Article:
I was featured on the front page of the Tuesday February 20, 2018 Monroe News. The article was titled “Resurgence: Push is on to reactivate the NAACP in Monroe”. Coincidentally, on page 8A of the same edition was another article titled “Diversity Pays: ‘Black Panther’ scratches hunger for inclusivity”. Some key words common to both articles are “diversity”, “inclusivity”, and “unity”. One article focused on entertainment, the other focused on action, both with a common purpose.
I am writing this article to dispel any notions about the NAACP being an African-American only organization or one that is divisive. To the contrary, the purpose of the NAACP is to unify all people with a common cause. The Monroe News NAACP article states that “…one’s skin color or ethnicity shouldn’t have an impact on whether a person wants to join the organization. The group focuses on civil rights for all people.” Indeed, the NAACP is about ALL people. That is clear in its mission, which is “To ensure the political, educational, social, and economic equality rights of all persons and to eliminate race-based discrimination.
Here are a few salient facts about the NAACP.
The NAACP or National Association for the Advancement of Colored People was established in 1909 and is America’s oldest and largest civil rights organization. It was formed in New York City by white and black activists, partially in response to the ongoing violence against African Americans around the country. In the NAACP’s early decades, its anti-lynching campaign was central to its agenda. During the civil rights era in the 1950s and 1960s, the group won major legal victories, and today the NAACP has more than 2,200 branches and some half a million members worldwide.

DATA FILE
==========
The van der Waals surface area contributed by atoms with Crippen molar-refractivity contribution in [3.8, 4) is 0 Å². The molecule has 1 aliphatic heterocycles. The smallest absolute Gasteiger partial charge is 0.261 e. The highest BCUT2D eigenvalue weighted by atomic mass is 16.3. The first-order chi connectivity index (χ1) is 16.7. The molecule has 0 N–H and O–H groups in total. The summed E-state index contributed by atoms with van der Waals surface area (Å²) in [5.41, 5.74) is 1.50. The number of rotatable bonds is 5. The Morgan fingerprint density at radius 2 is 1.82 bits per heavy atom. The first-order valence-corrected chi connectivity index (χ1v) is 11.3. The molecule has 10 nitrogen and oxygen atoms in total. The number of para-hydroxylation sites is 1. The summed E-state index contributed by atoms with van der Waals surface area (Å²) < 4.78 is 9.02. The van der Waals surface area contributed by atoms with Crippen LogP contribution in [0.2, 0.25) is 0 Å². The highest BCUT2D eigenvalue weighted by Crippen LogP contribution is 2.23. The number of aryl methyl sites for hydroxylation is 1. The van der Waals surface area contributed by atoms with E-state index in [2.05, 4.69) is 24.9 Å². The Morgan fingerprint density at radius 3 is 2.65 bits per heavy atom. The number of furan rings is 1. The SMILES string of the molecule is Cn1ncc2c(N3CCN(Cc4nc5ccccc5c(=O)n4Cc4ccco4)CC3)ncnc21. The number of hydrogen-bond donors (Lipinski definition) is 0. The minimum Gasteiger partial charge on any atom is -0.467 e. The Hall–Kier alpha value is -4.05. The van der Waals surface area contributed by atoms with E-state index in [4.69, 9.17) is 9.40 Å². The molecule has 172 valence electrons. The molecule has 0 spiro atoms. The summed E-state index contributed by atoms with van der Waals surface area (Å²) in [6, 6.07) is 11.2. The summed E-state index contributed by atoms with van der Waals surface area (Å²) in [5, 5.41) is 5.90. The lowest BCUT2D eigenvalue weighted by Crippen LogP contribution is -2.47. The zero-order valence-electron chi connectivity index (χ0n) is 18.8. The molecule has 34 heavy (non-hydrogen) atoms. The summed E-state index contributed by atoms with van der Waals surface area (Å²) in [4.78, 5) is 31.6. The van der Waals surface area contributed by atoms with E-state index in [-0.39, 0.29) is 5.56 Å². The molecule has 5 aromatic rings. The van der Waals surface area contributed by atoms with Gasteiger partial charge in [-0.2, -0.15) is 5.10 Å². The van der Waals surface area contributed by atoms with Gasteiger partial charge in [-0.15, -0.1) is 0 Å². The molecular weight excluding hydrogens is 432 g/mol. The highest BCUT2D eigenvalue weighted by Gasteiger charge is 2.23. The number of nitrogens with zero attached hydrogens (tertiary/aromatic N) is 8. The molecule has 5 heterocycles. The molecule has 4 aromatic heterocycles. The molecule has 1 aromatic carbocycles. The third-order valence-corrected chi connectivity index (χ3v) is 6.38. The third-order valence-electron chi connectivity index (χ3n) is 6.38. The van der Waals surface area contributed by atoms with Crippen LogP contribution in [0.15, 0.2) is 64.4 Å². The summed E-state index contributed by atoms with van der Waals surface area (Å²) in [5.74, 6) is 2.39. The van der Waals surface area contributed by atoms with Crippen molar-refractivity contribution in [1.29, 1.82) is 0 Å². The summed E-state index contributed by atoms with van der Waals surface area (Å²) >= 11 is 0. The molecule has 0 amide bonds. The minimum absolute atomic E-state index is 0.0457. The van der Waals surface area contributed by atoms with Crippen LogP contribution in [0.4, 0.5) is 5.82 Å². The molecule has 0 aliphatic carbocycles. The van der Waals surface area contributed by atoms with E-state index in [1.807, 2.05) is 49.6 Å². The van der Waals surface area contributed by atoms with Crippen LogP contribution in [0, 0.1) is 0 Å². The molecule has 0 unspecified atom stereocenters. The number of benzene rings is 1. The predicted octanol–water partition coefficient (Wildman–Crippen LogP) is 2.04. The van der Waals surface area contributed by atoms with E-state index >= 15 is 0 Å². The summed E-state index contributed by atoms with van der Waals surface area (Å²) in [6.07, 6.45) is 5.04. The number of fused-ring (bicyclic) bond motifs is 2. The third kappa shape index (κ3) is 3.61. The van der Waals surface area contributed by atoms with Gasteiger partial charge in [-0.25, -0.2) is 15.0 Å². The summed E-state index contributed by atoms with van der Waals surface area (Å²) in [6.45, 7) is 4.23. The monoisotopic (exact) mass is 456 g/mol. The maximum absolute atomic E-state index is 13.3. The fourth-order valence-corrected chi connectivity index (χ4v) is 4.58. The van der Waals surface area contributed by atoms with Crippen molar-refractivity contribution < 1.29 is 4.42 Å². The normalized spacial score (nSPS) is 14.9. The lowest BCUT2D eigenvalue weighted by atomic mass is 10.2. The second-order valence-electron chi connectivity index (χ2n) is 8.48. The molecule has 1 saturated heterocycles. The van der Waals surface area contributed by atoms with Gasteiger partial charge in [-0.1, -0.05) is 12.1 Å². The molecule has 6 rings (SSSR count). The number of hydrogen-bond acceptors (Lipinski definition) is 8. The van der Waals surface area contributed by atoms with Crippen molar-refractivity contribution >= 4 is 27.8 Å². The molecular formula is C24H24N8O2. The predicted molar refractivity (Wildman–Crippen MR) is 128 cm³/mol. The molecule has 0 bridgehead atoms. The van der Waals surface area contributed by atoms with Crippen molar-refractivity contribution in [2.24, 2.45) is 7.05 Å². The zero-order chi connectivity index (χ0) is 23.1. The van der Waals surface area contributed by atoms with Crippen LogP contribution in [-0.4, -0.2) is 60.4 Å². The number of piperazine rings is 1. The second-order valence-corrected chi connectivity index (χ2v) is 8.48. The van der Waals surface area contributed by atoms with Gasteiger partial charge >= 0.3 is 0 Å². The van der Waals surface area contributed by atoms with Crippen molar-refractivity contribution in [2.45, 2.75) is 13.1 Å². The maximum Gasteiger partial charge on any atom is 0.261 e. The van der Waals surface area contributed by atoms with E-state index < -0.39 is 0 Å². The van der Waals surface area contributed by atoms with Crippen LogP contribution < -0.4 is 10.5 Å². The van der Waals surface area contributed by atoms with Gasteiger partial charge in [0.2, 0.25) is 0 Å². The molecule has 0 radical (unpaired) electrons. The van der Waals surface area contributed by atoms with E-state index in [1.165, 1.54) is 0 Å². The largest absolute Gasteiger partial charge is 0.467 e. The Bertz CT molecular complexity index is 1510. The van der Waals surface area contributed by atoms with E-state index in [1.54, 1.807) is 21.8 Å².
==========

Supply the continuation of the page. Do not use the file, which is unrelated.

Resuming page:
Some additional facts:
- Former Supreme Court Justice, Thurgood Marshall was NAACP’s chief legal counsel who argued and won Brown vs. the Board of Education in 1954 – desegregating public schools.
- Mary White Ovington, a white female was first Board chair, and a white lawyer, Moorfield Storey was its first president; the only black person on the initial leadership team was W.E.B. Du Bois
- The NAACP successfully lobbied for the passage of the Civil Rights Act of 1964, prohibiting discrimination based on race, color, religion, sex or national origin; and the Voting Rights Act of 1965, barring racial discrimination in voting,.
Among famous whites who belonged to the NAACP were: Albert Einstein, John Dewey, Jane Addams and Eleanor Roosevelt. Roosevelt served on the NAACP board of directors. Rosa Parks and Martin Luther King Jr. both belonged to the Montgomery, Ala., NAACP. But as a result of the Montgomery bus boycott, Alabama outlawed the NAACP, and so King and others formed the Southern Christian Leadership Council (SCLC). Unlike the NAACP, which tended to wage its battles in the court, the SCLC emphasized nonviolent direct action.
So for those who are interested in ensuring civil rights, racial justice, non-discrimination, social justice equal rights for all, unity, and believe that America and Monroe are not where we need to be, this is an opportunity to join other like-minded individuals as we attempt to take our entire community to the next level.